By: Mike Groenewold
It was a beautiful, calm spring day at Lake McConaughy State Recreation Area. Even work was a joy. Grant, my work partner, and I were trimming hazardous tree limbs from mature cottonwoods near a beach at Admirals Cove, near Lemoyne, Nebraska, and enjoyed a respite from the wind that wore us to a frazzle at Lake Minatare the day before. While working in our aerial lift unit we enjoyed a beautiful view of the lake and emerging cottonwood flowers in the trees we were trimming. If you are a nature nut like me, you might also enjoy this macro view of expanding staminate, catkins (male flowers). The flowers will soon elongate to six inches and pollinate pistillate capusules (female flowers) on separate trees. Cottonwoods and willows, unlike some deciduous trees are dioecious (male and female flowers are born on separate trees). By June 1, or a month earlier in this abnormally warm spring, the pollination process will be complete and cottony seeds will disperse from the female trees and fuzz up the landscape.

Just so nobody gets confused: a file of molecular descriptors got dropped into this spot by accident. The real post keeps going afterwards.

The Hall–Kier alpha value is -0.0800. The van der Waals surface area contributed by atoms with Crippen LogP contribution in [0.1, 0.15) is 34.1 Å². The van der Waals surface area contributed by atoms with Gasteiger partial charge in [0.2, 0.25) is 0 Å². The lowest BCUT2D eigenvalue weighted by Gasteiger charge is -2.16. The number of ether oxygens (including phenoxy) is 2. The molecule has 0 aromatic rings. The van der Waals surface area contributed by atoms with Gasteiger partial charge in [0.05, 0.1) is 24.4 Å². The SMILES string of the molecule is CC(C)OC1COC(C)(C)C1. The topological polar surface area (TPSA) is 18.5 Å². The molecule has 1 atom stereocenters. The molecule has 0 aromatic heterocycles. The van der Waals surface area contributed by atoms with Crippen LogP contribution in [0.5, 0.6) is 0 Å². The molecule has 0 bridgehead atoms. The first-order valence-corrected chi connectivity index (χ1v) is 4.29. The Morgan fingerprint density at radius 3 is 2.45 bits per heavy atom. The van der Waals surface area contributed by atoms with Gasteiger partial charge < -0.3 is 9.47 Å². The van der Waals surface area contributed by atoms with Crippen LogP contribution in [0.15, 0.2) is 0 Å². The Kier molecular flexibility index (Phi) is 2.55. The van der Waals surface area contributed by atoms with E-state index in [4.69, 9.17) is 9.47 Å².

It’s a wonderful time of year to be outside and while you are there, take time for a close up view of your favorite trees…they won’t mind if you check out their private parts.